Analysis Of The Epic Of Gilgamesh And The Religion Of Buddhism

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Humans have always felt emotions and had conscience in everything that they do. As the world develops, humans start to develop cultures and different beliefs about religion. Because of the certain beliefs, people have been united as one to form the first civilizations of the world. As time goes on, these civilizations begin to form moral judgments that may have come from certain values and norms. Philosophers, authors, and religious authorities have influenced the world to lead our lives with morals and ethics. But how did we come about to wonder whether how we live our life is just or not? Since humans are concerned in “finding the meaning of life and confronting the reality of death,” (Epic, 8) they start to practice religion through vocal poetries and setting guidelines for themselves in order to reach salvation or enlightenment. The epic of Gilgamesh and the religion of Buddhism are two different ways that an individual is taught to lead moral and ethical lives through the moral messages of an epic and through the guidance of a religion. …show more content…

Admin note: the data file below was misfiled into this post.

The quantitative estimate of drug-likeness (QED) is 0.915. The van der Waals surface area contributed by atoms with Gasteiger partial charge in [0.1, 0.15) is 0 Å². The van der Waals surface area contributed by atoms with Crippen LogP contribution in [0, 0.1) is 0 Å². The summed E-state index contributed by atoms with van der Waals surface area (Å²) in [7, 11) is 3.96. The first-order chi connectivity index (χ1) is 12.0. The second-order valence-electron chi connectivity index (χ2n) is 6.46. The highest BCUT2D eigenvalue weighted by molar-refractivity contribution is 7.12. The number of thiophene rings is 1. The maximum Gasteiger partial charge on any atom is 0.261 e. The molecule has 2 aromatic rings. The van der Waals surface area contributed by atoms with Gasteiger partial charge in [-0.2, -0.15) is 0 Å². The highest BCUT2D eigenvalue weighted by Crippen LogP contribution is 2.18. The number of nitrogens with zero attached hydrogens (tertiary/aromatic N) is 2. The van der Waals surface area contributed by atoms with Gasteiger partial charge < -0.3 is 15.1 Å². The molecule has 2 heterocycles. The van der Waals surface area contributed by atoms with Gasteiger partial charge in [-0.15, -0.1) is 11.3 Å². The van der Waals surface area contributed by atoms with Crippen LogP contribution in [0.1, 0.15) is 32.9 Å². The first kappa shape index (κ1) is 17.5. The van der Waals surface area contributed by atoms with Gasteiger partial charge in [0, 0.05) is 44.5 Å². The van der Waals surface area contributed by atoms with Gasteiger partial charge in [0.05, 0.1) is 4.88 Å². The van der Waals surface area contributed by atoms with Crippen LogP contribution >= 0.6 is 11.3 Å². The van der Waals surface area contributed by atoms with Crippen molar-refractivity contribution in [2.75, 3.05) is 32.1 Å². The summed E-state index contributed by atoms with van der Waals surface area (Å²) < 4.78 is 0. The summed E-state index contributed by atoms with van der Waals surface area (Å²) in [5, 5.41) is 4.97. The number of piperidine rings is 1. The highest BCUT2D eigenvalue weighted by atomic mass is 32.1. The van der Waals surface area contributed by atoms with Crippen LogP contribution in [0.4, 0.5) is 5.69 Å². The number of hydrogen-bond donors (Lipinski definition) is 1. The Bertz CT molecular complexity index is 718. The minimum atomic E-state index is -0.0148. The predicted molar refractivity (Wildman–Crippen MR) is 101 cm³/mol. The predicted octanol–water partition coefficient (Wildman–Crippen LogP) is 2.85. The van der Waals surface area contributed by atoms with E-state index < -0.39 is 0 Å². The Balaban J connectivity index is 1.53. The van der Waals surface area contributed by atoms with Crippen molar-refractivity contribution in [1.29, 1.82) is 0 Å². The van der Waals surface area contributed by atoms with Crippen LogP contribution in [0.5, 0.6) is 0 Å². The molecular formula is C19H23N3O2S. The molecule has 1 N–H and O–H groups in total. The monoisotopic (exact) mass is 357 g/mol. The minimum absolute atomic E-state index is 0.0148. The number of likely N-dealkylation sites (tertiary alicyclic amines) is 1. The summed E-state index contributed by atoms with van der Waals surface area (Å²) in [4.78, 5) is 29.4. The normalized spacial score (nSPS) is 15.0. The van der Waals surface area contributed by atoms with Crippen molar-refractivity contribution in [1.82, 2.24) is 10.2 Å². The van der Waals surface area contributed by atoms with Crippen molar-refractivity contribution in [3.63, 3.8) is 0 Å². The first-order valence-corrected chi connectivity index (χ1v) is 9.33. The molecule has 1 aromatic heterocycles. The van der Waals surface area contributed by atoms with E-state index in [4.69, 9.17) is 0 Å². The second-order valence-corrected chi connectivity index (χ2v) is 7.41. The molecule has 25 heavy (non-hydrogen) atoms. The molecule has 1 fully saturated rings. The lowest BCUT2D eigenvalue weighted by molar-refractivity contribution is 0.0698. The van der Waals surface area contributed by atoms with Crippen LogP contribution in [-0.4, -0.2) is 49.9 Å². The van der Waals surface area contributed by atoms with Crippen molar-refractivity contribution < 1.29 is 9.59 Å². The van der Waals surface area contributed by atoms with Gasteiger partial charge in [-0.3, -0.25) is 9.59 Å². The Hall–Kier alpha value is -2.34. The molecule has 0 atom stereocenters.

Enkidu dies because he was punished by the god of love, Ishtar for “insulting her during the course of their adventures” (Epic, 9). Gilgamesh finally understands that he is not immortal, he decides to embarks on a journey to find immortality to revive his friend. But before he goes on to his journey, Gilgamesh was warned through a dream to leave fate be. Not knowing that immortality is out of a man’s reach, Gilgamesh finds himself a failure and departs from the mortal world. The moral of this story is that no matter how great, accomplished, determined and wise a man is, he may never cheat death. For death is a natural accurance that can never be

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